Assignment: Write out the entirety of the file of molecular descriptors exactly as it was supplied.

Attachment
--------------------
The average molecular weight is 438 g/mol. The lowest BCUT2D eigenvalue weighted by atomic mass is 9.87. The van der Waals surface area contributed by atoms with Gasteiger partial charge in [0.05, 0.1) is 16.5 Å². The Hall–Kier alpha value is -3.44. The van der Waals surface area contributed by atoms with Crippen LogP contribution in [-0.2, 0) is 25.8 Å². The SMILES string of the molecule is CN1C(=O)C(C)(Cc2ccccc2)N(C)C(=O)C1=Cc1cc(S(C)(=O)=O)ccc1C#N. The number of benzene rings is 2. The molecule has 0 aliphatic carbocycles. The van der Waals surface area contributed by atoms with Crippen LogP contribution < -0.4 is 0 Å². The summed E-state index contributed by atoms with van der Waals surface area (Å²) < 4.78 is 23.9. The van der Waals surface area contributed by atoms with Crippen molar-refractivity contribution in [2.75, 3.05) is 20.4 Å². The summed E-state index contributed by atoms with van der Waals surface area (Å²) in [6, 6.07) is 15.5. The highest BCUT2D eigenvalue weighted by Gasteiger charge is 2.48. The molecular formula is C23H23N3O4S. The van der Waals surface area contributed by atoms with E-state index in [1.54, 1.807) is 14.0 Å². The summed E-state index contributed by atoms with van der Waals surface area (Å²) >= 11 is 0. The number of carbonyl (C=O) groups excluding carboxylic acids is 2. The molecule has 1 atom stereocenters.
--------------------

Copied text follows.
The average molecular weight is 438 g/mol. The lowest BCUT2D eigenvalue weighted by atomic mass is 9.87. The van der Waals surface area contributed by atoms with Gasteiger partial charge in [0.05, 0.1) is 16.5 Å². The Hall–Kier alpha value is -3.44. The van der Waals surface area contributed by atoms with Crippen LogP contribution in [-0.2, 0) is 25.8 Å². The SMILES string of the molecule is CN1C(=O)C(C)(Cc2ccccc2)N(C)C(=O)C1=Cc1cc(S(C)(=O)=O)ccc1C#N. The number of benzene rings is 2. The molecule has 0 aliphatic carbocycles. The van der Waals surface area contributed by atoms with Crippen LogP contribution < -0.4 is 0 Å². The summed E-state index contributed by atoms with van der Waals surface area (Å²) < 4.78 is 23.9. The van der Waals surface area contributed by atoms with Crippen molar-refractivity contribution in [2.75, 3.05) is 20.4 Å². The summed E-state index contributed by atoms with van der Waals surface area (Å²) in [6, 6.07) is 15.5. The highest BCUT2D eigenvalue weighted by Gasteiger charge is 2.48. The molecular formula is C23H23N3O4S. The van der Waals surface area contributed by atoms with E-state index in [1.54, 1.807) is 14.0 Å². The summed E-state index contributed by atoms with van der Waals surface area (Å²) >= 11 is 0. The number of carbonyl (C=O) groups excluding carboxylic acids is 2. The molecule has 1 atom stereocenters.